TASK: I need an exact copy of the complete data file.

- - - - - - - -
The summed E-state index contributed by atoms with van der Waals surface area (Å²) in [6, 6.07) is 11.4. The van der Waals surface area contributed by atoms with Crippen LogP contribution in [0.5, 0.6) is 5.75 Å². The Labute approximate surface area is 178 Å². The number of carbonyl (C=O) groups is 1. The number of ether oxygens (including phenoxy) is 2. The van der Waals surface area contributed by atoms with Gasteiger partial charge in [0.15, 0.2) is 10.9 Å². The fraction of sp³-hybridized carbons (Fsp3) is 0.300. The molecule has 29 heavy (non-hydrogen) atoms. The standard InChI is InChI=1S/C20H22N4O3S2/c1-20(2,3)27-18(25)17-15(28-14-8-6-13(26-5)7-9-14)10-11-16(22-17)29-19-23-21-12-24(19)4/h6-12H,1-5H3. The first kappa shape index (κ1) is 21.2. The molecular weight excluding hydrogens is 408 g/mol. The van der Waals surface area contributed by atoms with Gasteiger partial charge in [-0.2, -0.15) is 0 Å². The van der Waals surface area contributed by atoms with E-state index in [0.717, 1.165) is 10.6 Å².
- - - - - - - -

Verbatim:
The summed E-state index contributed by atoms with van der Waals surface area (Å²) in [6, 6.07) is 11.4. The van der Waals surface area contributed by atoms with Crippen LogP contribution in [0.5, 0.6) is 5.75 Å². The Labute approximate surface area is 178 Å². The number of carbonyl (C=O) groups is 1. The number of ether oxygens (including phenoxy) is 2. The van der Waals surface area contributed by atoms with Gasteiger partial charge in [0.15, 0.2) is 10.9 Å². The fraction of sp³-hybridized carbons (Fsp3) is 0.300. The molecule has 29 heavy (non-hydrogen) atoms. The standard InChI is InChI=1S/C20H22N4O3S2/c1-20(2,3)27-18(25)17-15(28-14-8-6-13(26-5)7-9-14)10-11-16(22-17)29-19-23-21-12-24(19)4/h6-12H,1-5H3. The first kappa shape index (κ1) is 21.2. The molecular weight excluding hydrogens is 408 g/mol. The van der Waals surface area contributed by atoms with Gasteiger partial charge in [-0.2, -0.15) is 0 Å². The van der Waals surface area contributed by atoms with E-state index in [0.717, 1.165) is 10.6 Å².